Michael E Vlahos: @JHUWorldCrisis; Johns Hopkins; in re: Are we in a civil war? Looking for road signs.

The escalation becomes obvious only after violence starts. One indication is the show trial of the president at the beginning of the pandemic; then a second show trial ending with a not guilty verdict in the Senate in February 2021.

A show trial is part of the narrative that, here, the Democrats seek to establish. Blue [Democrat] and red [Republican], global and national, urban and rural.

The Speaker of the House announces a commission to investigate 6 Jan events. Why? The new president [Biden] had said, “Enough about Donald Trump.”

Strategy of persecution/inquisitions of red; now charged with being potentially criminal. In operatic terms, the show trial of February is the basis for creating a criminal case against red, being called an evil, terrorist element [by] blue-controlled media. Leading to an emplacement of an anti-red pogram, institutional stance by the dominant agencies of law enforcement.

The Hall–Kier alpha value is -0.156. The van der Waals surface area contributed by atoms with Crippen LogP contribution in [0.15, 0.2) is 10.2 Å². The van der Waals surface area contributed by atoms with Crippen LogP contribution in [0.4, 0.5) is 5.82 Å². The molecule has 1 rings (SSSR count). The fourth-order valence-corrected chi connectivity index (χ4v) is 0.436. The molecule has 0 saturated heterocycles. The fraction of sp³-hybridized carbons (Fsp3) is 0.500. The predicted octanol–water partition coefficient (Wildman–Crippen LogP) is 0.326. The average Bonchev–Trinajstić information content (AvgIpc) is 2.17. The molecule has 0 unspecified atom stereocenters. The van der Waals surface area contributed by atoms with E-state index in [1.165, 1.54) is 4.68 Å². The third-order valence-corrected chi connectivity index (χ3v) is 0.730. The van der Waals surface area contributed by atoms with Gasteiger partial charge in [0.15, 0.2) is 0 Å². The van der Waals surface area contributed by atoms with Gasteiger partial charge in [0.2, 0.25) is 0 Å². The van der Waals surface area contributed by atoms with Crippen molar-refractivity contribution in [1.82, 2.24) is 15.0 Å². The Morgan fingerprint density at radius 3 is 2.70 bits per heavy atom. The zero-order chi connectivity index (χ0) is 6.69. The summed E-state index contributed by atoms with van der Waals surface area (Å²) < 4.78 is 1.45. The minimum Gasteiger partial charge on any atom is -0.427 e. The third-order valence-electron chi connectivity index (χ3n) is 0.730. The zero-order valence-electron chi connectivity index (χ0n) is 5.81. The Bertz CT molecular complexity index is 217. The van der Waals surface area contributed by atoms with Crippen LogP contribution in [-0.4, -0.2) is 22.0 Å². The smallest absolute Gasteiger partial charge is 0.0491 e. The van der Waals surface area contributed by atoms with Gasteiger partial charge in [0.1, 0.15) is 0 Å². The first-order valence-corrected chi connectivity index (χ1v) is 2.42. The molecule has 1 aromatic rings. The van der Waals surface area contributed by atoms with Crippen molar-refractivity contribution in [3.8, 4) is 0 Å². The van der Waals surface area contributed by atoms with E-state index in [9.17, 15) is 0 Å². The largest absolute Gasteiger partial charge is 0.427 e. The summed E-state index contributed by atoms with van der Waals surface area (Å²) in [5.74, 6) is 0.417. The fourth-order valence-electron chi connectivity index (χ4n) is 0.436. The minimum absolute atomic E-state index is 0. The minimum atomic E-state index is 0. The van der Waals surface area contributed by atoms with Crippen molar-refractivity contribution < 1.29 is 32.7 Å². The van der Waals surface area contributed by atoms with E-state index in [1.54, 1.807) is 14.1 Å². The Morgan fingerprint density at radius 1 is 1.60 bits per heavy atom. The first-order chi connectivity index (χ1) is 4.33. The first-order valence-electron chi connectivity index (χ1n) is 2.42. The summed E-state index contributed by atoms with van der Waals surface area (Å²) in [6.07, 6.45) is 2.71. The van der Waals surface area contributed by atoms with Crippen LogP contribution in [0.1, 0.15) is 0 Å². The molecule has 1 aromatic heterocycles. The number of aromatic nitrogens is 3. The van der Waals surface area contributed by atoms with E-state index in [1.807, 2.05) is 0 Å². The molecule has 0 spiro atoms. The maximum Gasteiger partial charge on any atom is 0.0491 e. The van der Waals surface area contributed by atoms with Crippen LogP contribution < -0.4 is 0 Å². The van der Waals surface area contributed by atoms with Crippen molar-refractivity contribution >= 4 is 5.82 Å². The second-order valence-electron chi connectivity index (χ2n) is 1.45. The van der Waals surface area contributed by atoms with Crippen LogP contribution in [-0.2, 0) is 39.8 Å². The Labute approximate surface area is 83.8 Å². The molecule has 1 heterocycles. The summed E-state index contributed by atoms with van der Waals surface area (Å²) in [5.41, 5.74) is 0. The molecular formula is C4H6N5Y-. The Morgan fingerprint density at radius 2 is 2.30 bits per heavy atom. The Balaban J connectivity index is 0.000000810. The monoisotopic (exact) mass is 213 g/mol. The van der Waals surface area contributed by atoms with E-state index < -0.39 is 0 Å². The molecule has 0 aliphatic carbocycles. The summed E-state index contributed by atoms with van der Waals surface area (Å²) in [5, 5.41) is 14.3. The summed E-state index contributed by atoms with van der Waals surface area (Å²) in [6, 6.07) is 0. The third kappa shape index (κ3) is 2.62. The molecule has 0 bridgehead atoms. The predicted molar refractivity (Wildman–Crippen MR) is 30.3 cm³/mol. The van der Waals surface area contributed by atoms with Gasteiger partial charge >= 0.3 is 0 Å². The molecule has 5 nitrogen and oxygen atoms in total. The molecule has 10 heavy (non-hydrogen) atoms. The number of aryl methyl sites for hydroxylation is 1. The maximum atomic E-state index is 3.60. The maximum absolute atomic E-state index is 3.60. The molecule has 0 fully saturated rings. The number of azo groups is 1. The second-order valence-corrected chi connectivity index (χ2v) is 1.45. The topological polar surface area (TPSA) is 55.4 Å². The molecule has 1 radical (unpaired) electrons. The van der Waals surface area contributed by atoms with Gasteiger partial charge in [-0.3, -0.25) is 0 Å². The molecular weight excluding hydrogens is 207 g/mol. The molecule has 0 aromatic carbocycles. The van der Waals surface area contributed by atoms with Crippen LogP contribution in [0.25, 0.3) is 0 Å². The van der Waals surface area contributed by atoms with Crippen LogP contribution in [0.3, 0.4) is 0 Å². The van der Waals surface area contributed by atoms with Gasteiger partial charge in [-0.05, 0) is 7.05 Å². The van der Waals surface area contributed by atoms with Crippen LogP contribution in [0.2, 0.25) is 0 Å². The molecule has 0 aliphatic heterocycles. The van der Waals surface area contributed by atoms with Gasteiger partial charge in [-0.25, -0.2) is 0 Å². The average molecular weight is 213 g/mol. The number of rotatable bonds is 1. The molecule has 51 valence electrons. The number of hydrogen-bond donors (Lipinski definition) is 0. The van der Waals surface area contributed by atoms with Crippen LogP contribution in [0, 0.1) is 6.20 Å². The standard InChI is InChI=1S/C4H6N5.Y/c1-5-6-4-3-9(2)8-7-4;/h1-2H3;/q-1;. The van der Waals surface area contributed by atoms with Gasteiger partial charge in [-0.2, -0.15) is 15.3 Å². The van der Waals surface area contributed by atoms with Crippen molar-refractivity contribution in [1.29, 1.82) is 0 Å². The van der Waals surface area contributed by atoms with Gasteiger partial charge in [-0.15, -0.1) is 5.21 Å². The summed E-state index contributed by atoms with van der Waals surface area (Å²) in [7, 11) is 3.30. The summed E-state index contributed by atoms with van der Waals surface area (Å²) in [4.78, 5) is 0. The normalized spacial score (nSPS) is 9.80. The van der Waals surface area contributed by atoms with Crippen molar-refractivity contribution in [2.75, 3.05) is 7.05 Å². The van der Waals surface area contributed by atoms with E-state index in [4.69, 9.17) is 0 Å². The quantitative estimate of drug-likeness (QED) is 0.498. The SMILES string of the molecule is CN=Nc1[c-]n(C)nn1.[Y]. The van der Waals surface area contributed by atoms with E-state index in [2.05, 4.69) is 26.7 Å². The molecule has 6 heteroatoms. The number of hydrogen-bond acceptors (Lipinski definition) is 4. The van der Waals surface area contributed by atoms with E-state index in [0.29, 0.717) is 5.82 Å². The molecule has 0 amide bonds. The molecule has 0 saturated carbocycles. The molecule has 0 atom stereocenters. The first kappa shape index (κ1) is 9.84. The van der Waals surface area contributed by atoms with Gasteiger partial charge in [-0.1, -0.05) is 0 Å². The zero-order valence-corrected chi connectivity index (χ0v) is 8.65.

Donald Trump was the bridge, is now left behind. “Now the Republicans are the party of terrorism.” This commission, like the 9/11 Commission, which provided impetus for the War on Terror, and all of that stripped away civil liberties and protection for Americans; the Patriot Act.

Blue’s goal is to put aside the electoral factor that’ll keep them in power, instead create a dispensation from outside politics to criminalize red. Will criminalize the popular dimensions of red. GOP [such as Romney]: You can be rump Republicans, Vichy collaborators. The others will be “terrorists.”

Blue will then be in total control.

HR 1: bill that’ll upend electoral politics by creating a system inherently and forever going to wire outcomes in any election for blue; doing this via shenanigans to allow blue to dominate for the next several generations.

Anyone will be able to vote with no oversight or control. Reminiscent of 1860s [U.S. Civil War era].